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I was working on a challenge where I have to exploit a C program to gain elevated privileges in a linux system. To complete it I have to call a program /bin/test while the vulnerable program is running with elevated privilege level. The relevant code snippet is given below.

I was able to exploit another program which used system("cat <some file>") without a problem. In that case I created a C program with which executed /bin/test , named it cat and kept it in a directory which I later added to the $PATH variable.

However in this case I am unable to follow the above approach for two different reasons.

  1. I am unable to locate the binary for export command.
  2. I am unable to create a $PATH variable which will call my custom file command as the full path is being called in the system() of the program to be exploited.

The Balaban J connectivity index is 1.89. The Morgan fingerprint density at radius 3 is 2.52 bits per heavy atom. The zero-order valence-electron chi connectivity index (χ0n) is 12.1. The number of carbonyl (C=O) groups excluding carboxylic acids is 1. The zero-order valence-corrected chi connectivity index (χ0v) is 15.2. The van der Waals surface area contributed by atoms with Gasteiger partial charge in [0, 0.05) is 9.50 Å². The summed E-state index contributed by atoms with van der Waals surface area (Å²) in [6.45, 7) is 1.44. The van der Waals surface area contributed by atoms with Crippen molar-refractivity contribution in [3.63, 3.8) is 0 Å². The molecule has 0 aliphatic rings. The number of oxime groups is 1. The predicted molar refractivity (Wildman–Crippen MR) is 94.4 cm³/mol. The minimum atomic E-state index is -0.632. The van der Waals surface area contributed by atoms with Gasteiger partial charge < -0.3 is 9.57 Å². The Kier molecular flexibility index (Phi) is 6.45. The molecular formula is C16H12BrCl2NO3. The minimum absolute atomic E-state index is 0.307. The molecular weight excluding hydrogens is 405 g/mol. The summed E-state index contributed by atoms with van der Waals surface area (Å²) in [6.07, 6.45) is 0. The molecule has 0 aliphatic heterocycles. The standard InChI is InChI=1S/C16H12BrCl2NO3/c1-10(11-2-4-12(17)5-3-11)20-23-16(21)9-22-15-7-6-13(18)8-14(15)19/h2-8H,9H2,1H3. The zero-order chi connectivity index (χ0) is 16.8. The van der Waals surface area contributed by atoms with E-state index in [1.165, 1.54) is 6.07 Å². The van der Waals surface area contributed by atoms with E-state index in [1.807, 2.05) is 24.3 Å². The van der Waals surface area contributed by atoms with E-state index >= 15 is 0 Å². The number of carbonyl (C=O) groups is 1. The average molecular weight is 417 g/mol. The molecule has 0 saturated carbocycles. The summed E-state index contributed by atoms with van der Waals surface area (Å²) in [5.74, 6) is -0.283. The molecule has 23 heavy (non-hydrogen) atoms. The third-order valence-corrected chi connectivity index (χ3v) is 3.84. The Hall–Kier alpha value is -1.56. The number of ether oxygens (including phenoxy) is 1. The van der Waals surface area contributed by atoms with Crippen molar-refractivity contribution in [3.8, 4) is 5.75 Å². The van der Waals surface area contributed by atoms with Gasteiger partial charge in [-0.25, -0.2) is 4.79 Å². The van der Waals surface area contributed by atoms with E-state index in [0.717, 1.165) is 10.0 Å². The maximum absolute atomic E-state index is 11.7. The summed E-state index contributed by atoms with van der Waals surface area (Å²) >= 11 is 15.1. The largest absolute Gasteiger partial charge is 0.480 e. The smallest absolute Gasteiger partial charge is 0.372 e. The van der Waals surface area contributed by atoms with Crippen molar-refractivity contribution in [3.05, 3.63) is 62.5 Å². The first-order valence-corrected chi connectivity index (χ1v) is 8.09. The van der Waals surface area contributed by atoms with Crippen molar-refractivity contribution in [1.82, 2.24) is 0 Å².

3. Also note that the program sanitizes semicolon and a couple of special characters which makes it difficult to append multiple commands in the system call.
  • export is not a binary on the filesystem, but a shell built-in. You should probably read on that and anything else that you find unknown. – domen Oct 10 '16 at 12:44
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I have compiled the program and I can execute the "id" command by providing

`id`

as arg on stdin. Looks like they missed the backtick as forbidden character. Maybe you can create a sh script that creates a root user...

  • You are a life saver @kaidentity. I am dumb. I shouldn't have forgotten about backtick – hax Oct 10 '16 at 14:05
  • Actually, I shouldn't have told you ;-) I'm a big fan of the OSCP, my reply should've been "try harder!" – kaidentity Oct 10 '16 at 14:12
  • Oh! is this one from the OSCP? I didn't know that. I was doing this as part of a Unix System Security class. – hax Oct 10 '16 at 14:25
  • No, it is not, but this exercise is very typical and none would've had helped you ;-) Anyway, good luck with your exercises. – kaidentity Oct 10 '16 at 15:38

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